It’s 2012. You can travel almost anywhere in the world in a matter of hours. You’re probably carrying a miniaturized computer in your pocket. But when the next major oil spill happens, like the Deepwater Horizon accident in 2010 that spilled enough oil to fill 300 Olympic-size swimming pools, will we really clean it up with corncobs and straw, as we’ve done for decades?
Spill response teams are still using low-tech absorbents like those mentioned above. That could change thanks to a new superabsorbent material that can soak up 45 times its own weight in oil. It’s described in a paper in ACS’ journal Energy & Fuels.
Current absorbents, like plant matter, can only hold about 5 times their own weight in oil, and they tend to absorb water at the same time, unlike the new absorbent. After doing the job, the oil-soaked corncobs and straw become industrial waste that is either buried in special landfills or incinerated. That can be expensive, and the process raises additional environmental concerns.
Authors T.C. Mike Chung and Xuepei Yuan describe a new polymer absorbent, one pound of which can absorb about 5 gallons of crude oil. The resulting gel is stable enough that it can withstand waves and sun as it floats on the surface, and strong enough to then be picked up and collected. Afterward, a refinery can recover the absorbed oil.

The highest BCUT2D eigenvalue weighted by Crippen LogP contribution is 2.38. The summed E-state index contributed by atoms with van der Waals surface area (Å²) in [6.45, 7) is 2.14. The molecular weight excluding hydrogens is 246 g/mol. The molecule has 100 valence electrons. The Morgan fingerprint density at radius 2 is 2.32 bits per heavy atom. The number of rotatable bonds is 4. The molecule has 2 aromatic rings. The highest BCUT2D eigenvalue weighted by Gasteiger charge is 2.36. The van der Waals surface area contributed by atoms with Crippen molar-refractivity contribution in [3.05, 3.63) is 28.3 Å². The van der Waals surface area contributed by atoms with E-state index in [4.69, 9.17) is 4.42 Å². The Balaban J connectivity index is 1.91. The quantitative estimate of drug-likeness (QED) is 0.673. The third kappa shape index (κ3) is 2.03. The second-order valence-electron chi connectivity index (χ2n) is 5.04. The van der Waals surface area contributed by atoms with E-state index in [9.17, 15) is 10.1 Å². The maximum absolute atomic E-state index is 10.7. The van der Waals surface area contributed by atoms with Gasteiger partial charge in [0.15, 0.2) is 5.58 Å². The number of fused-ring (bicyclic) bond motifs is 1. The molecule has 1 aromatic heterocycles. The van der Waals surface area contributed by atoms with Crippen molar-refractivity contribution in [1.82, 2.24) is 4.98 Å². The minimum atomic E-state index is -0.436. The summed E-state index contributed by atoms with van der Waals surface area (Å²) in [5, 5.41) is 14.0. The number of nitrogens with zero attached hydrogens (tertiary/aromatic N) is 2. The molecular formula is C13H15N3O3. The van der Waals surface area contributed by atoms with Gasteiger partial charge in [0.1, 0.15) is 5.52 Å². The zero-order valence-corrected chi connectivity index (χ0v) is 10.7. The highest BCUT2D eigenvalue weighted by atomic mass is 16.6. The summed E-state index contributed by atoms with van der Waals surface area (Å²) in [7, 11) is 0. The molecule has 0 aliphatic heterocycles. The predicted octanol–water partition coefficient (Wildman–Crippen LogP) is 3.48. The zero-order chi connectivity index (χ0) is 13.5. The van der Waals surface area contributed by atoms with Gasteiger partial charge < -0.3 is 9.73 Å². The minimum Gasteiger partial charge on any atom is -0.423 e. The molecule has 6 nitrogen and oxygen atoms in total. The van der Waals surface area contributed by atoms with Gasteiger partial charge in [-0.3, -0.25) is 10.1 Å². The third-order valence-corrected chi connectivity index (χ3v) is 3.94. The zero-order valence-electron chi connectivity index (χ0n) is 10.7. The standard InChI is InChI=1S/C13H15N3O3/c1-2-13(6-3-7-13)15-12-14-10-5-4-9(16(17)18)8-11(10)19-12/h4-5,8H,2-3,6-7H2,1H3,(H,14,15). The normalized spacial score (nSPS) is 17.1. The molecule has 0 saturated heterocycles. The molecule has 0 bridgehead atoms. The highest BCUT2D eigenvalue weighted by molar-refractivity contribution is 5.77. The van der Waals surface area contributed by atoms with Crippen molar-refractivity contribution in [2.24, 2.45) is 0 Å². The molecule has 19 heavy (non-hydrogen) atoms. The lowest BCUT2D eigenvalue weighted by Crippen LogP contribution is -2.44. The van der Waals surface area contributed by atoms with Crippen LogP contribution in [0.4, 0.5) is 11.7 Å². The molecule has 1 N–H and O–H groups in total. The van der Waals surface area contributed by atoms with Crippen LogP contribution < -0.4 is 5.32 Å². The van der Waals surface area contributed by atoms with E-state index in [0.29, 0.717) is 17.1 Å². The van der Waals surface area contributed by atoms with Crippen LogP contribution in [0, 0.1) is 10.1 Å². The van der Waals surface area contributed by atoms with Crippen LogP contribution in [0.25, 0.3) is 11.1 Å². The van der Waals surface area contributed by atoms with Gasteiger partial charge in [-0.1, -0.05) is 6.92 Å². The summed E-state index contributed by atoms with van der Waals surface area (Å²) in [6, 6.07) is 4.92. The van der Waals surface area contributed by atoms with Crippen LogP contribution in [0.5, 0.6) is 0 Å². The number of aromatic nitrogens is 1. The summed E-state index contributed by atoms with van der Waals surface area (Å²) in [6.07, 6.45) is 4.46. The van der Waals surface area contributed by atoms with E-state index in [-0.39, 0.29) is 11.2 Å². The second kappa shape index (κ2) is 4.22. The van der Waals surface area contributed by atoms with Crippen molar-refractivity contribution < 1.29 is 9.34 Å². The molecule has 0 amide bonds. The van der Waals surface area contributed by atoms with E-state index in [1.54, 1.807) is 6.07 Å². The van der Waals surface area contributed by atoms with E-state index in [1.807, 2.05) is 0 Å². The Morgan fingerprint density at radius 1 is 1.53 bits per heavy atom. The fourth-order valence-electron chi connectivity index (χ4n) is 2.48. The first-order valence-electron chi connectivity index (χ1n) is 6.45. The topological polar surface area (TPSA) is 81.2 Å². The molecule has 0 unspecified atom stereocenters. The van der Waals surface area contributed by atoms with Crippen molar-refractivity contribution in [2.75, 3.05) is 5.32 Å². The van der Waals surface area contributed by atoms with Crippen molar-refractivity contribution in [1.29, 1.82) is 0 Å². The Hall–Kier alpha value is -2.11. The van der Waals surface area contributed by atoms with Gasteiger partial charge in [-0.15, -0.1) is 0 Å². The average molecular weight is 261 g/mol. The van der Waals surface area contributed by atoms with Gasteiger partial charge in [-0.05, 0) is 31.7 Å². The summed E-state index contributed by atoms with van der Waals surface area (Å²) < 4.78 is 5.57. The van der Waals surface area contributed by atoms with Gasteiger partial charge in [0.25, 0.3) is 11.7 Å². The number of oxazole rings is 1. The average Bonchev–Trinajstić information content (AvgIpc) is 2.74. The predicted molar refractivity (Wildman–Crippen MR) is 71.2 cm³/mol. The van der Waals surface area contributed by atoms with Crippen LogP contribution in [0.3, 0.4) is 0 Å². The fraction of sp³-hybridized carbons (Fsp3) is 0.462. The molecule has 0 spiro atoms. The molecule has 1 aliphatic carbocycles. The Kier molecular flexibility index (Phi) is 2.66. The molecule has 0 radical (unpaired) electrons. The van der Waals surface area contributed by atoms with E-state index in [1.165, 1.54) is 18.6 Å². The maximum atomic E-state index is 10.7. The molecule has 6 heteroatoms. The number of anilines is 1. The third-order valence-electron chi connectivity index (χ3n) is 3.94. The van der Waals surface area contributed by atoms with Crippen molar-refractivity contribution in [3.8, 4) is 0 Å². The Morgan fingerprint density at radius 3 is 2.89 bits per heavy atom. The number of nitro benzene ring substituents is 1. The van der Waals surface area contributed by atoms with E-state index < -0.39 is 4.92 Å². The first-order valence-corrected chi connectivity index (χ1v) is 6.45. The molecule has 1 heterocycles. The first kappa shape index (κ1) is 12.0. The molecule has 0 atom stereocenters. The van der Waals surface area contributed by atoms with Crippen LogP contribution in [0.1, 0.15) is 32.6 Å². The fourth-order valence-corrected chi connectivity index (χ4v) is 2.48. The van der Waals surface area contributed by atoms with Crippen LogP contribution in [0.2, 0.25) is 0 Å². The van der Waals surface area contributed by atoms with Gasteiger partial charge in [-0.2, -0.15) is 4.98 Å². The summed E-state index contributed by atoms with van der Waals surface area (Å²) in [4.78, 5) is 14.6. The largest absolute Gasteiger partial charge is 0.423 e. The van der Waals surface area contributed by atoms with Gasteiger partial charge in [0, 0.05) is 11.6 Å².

The polymer is a network of interlinked carbon chains and rings. Crude oil contains similar shapes packed loosely together. These molecules fill in the empty spaces in the polymer web, swelling it up to 40 times in size.
The new technology is inexpensive, too. The authors estimate that it would cost about $2 per pound when it’s being produced on a large scale. If crude oil was selling for $100 barrel, a pound of the absorbent could sop up and deliver $15 in crude oil.
Finding a better way to clean up large oil spills is important because of their often disastrous consequences. In addition to killing 11 men working on the rig, the Deepwater Horizon spill killed thousands of animals living in and near the Gulf of Mexico and cost tens of billions of dollars in losses for the regional tourism and fishing industries.